Movie Review: A Deadly, Panicked Police Shooting, the definition of “Blindfire”

“Blindfire” is the (fictional) account of a deadly police shooting that sets out to demonstrate such situations are “complicated.” But as it tells its story from the “troubled” cop’s point of view, the film’s problematic agenda clashes with its clumsy, unrealistic narrative. And like too many “cops shoot an unarmed Black man” tales, it leaves nothing but harm in its wake.

Still, give this to writer-director Michael Nell. The term “Blindfire” could describe an awful lot of police shootings that prompt the word “murder” to be chanted at protests. Officer Bishop (Brian Geraghty) fires blind in an instant misread of a “threat.” The “shoot in self-defense” excuse won’t stand up to any scrutiny.

The victim (Chiké Okonkwo), whose story is barely glimpsed here, is not just a big 30something Black man with tattoos and a pullover hoodie. He’s a high school football coach, watching a ball game with his little girl. The call, a “hostage situation” with a distraught suspect threatening his family, was a case of “swatting,” a prank that informed the police of a non existent “crime” created an incorrect set of expectations.

Oh, and Officer Bishop, like most human beings, has “problems.” He’s living in a motel at the start of a divorce. He’s drinking more, off duty we hope.

Sure, that’s “complicated.” But nothing the script throws at us distracts the viewer from the notion that race, callous stereotyping and carelessness killed a man in his own house, minding his own business, while his screaming little girl watched him bleed-out.

Writer-director Nell doesn’t have Bishop’s Black and (checkbox screenwriting) lesbian partner, Officer Wilkins (Sharon Leal of “Dreamgirls”) show her doubts and question Bishop’s motives and state of mind, at least not in this cut of this too-brief-for-a-serious-subject film. No, another officer (comic Wayne Brady) blurts out the “You get a prize for every brother you kill?” accusation.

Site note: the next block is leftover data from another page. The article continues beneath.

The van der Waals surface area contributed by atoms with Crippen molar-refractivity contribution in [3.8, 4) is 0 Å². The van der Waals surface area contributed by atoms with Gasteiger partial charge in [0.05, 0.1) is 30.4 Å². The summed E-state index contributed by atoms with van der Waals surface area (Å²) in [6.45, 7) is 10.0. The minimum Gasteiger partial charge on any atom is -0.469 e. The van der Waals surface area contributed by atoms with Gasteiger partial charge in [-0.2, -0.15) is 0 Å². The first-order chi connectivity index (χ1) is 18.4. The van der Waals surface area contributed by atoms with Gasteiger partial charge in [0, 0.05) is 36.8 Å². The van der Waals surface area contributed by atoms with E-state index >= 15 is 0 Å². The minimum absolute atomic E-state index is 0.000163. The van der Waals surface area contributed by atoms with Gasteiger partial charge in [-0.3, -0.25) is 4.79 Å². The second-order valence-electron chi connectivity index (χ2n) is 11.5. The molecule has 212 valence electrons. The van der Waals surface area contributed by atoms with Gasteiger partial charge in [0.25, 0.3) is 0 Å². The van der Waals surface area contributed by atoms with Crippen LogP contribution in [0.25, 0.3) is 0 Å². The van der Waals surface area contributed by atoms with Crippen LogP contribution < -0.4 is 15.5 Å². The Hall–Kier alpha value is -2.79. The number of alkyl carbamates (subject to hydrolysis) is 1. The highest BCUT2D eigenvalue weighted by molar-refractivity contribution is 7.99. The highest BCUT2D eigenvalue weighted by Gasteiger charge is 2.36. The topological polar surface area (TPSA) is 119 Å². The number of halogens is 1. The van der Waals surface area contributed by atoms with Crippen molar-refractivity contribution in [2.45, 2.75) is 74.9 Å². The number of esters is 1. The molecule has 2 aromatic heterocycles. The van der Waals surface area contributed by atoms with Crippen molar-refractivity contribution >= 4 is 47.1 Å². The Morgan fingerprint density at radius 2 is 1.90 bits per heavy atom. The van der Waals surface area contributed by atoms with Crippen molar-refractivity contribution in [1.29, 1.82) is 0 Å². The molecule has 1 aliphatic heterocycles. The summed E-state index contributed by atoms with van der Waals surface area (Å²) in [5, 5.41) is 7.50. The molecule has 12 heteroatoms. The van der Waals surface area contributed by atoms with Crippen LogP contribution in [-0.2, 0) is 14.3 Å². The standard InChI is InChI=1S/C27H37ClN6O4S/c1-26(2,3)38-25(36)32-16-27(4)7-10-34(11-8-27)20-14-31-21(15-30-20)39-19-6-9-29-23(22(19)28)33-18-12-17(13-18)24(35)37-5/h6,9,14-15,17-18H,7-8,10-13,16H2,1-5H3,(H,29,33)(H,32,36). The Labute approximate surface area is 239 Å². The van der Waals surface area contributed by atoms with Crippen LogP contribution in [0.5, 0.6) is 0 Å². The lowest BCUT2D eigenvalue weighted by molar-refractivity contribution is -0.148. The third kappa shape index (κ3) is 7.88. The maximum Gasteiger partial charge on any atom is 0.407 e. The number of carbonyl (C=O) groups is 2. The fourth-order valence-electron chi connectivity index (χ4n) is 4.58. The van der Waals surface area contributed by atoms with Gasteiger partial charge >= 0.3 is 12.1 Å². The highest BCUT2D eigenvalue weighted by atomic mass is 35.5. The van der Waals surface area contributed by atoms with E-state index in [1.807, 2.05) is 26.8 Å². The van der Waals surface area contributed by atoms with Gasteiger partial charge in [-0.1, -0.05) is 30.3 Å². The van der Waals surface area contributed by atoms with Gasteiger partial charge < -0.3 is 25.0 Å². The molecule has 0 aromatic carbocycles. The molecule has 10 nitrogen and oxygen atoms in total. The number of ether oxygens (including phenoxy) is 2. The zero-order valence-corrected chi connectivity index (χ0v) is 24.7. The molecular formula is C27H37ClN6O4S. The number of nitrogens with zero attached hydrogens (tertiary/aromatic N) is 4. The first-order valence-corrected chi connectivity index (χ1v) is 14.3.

The victim’s nurse-wife (Edwina Findley Dickerson) melts down, his stoic father (Charles Robinson of “Night Court”) stares Bishop down.

But Nell’s interest here is in the “real victim” (to him). It’s the swatting and Bishop’s semi-sober efforts, as an untrained detective, to track down the person the writer-director seems to regard as “the REAL criminal” here. The polite term for that is somebody who “doesn’t GET it.”

The performances don’t elevate the material, and the lack of names in the cast suggest there wasn’t much more to this, even if there are longer cuts of this script. The flaws are in the very conception of “Blindfire,” in its point of view.

We’ve heard or read the stories, or seen the videos — when police chiefs or law-unto-themselves-sheriffs haven’t suppressed it. A situation goes from routine to shoot-to-kill in a flash. The excuses are a litany of “he/she didn’t respond to commands” or “I thought he had a gun” or what have you. Police departments are letting armed, armor-plated and institutionally-immunized officers shoot in fear or shoot because they’re provoked, and get away with it.

Race is an overwhelming tipping point in such incidents. There’s a serious movie in this subject, one that sticks closer to reality and reaches for balance.

First-time director Nell isn’t the person to make that movie. He limits the focus here and shrinks the population of people who’d be involved when a case like this blows up. The highest ranking cop Bishop faces is a sympathetic-to-his-plight/”get your mind right” (stick to your story) sergeant.

Yes, “accidents” happen. Funny how they almost always end with a dead Black person. No, the police in St. Anthony, Minnesota, Brevard County, Florida or Louisville, Kentucky or elsewhere don’t admit to their lethal mistakes. And no, as the comedian Chris Rock says, we can’t tolerate “accidents” like that any more than we’d tolerate careless and union-protected from any punishment airline pilots.

Nell isn’t interested in the victim, and he isn’t even interested enough in the cop to make a case that he’s not a racist. Is Nell saying that “He can’t be racist, because he has a Black/gay partner?” I wouldn’t be surprised.

Making a movie more interested in “But but but” explanations, that doesn’t acknowledge the repeated racial reality of police shootings, is like saying “Blue Fairytales Matter.”

MPA Rating: unrated, violence, alcohol abuse, profanity

Cast: Brian Geraghty, Sharon Leal, Chiké Okonkwo, Edwina Findley Dickerson, Bethany Joy Lenz, Charles Robinson and Wayne Brady

Credits: Scripted and directed by Michael Nell. A Kandoo release.

Running time: 1:23

About Roger Moore

Movie Critic, formerly with McClatchy-Tribune News Service, Orlando Sentinel, published in Spin Magazine, The World and now published here, Orlando Magazine, Autoweek Magazine
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